Wages in the UK grew at the fastest rate in more than two decades, but failed to keep pace with prices in the three months to November, as inflation remained historically high.
Pay including bonuses rose by an annual 6.4 per cent from September to November, representing the strongest growth rate seen outside of the pandemic.
Growth in pay was strongest in the private sector, at 7.2 per cent, compared to 3.3 per cent for the public sector.
But after adjusting for inflation, which is currently running at 10.7 per cent, pay with and without bonuses both fell by 2.6 per cent.
That was slightly smaller than the record fall in real pay in April to June, but remains “among the largest falls in growth since comparable records began in 2001”, the Office for National Statistics said.
Alice Haine, personal finance analyst at Bestinvest, the DIY investment platform and coaching service, said: “Yet again, the purchasing power of Britain’s workers is taking a pummelling meaning incomes simply don’t stretch as far — not a huge surprise when you consider the many blows to worker pay from the soaring cost of goods and services to rising mortgage and debt repayments and the highest tax burden since the 1940s.
“With the pay squeeze intensifying and typical households likely to be £2,100 worse off by April 2024, according to the Resolution Foundation, the industrial action rapidly becoming a regular feature of post-pandemic life, as workers down tools in a bid to secure pay rises more closely aligned to the inflation rate, is likely to persist.”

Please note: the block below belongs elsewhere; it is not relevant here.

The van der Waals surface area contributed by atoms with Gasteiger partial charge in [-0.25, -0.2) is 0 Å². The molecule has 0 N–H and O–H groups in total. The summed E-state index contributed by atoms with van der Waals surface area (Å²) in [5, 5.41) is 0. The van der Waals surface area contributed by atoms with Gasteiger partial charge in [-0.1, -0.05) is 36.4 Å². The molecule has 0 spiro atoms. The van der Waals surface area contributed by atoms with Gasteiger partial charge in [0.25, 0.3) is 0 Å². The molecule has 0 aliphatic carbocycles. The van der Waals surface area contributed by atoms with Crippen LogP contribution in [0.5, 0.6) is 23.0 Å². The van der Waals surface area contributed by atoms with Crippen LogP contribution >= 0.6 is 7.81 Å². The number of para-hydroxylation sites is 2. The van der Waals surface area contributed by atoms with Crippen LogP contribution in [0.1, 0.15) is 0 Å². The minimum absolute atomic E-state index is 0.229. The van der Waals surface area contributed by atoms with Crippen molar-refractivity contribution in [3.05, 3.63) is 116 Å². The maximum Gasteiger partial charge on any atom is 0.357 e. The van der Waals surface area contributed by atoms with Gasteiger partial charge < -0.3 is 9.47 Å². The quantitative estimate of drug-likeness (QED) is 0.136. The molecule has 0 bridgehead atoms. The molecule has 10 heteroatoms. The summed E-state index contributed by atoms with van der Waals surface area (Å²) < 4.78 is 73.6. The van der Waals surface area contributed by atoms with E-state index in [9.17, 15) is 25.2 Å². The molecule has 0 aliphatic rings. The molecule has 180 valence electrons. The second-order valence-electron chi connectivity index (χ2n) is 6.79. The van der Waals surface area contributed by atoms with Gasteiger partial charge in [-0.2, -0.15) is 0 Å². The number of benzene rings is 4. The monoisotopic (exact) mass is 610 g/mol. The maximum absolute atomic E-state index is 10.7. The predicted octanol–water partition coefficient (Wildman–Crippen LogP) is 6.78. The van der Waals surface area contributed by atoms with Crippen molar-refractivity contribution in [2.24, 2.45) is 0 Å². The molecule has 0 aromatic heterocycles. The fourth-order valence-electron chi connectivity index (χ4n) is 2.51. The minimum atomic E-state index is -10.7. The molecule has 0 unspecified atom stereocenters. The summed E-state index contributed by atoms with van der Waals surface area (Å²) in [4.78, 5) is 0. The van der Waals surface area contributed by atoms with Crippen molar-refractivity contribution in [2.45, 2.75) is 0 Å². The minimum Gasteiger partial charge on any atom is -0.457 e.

Economists say the Bank of England is worried that the acceleration in pay growth will make it harder to rein in Britain's high inflation rate.
It is expected to raise interest rates for a 10th time in a row early next month.
BoE Governor Andrew Bailey said on Monday that a shortage of workers in the labour market posed a major risk to forecasts that inflation will fall from its current levels above 10 per cent.
“Together with last week’s stronger than expected GDP data, we anticipate this will provide enough evidence for the Bank of England to clinch another interest rate increase at its February meeting,” said Yael Selfin, chief economist at KPMG UK.
The main question for investors is the scale of the increase as the British central bank weighs up the risk of a recession with the need to fight inflation.
Financial markets were mostly pricing in a half percentage-point hike in Bank Rate to 4.0 per cent on February 2, but they pointed to a more than one-in-three chance of a smaller 25 basis-point increase.
Sterling rose after Tuesday's data and was up by 0.1 per cent on the day against the US dollar and the euro.
ONS data also showed Britain's jobless rate held at 3.7 per cent, close to its lowest in almost 50 years. Employment rose by a faster-than-expected 27,000.
The overall employment rate was estimated at 75.6 per cent in the three months to September.
That was largely unchanged compared with the previous three months, but one per cent lower than before the pandemic, said the ONS.
“In the latest three-month period, the number of people unemployed for up to six months increased, driven by those aged 16 to 24 years,” it said.
“Those unemployed for over six and up to 12 months increased, while those unemployed for over 12 months decreased in the recent period."